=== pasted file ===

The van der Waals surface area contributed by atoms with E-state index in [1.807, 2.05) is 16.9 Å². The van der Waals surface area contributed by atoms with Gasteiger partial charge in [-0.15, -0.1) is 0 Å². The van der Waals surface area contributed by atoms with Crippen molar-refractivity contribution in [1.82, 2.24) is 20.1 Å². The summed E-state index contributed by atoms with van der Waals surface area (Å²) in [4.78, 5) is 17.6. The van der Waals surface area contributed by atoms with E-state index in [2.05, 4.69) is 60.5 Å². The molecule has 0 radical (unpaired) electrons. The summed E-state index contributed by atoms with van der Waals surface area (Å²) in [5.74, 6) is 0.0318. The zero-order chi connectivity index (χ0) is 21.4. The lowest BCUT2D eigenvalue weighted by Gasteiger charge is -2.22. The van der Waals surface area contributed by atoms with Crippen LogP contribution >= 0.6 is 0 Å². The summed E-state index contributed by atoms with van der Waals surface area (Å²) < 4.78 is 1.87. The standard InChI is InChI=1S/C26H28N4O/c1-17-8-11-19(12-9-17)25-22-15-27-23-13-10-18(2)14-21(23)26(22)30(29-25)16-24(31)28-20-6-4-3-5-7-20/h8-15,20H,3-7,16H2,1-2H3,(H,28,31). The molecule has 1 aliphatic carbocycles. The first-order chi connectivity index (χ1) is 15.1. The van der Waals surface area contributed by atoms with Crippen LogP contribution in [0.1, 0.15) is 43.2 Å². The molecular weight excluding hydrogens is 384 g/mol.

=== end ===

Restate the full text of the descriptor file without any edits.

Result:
The van der Waals surface area contributed by atoms with E-state index in [1.807, 2.05) is 16.9 Å². The van der Waals surface area contributed by atoms with Gasteiger partial charge in [-0.15, -0.1) is 0 Å². The van der Waals surface area contributed by atoms with Crippen molar-refractivity contribution in [1.82, 2.24) is 20.1 Å². The summed E-state index contributed by atoms with van der Waals surface area (Å²) in [4.78, 5) is 17.6. The van der Waals surface area contributed by atoms with E-state index in [2.05, 4.69) is 60.5 Å². The molecule has 0 radical (unpaired) electrons. The summed E-state index contributed by atoms with van der Waals surface area (Å²) in [5.74, 6) is 0.0318. The zero-order chi connectivity index (χ0) is 21.4. The lowest BCUT2D eigenvalue weighted by Gasteiger charge is -2.22. The van der Waals surface area contributed by atoms with Crippen LogP contribution >= 0.6 is 0 Å². The summed E-state index contributed by atoms with van der Waals surface area (Å²) < 4.78 is 1.87. The standard InChI is InChI=1S/C26H28N4O/c1-17-8-11-19(12-9-17)25-22-15-27-23-13-10-18(2)14-21(23)26(22)30(29-25)16-24(31)28-20-6-4-3-5-7-20/h8-15,20H,3-7,16H2,1-2H3,(H,28,31). The molecule has 1 aliphatic carbocycles. The first-order chi connectivity index (χ1) is 15.1. The van der Waals surface area contributed by atoms with Crippen LogP contribution in [0.1, 0.15) is 43.2 Å². The molecular weight excluding hydrogens is 384 g/mol.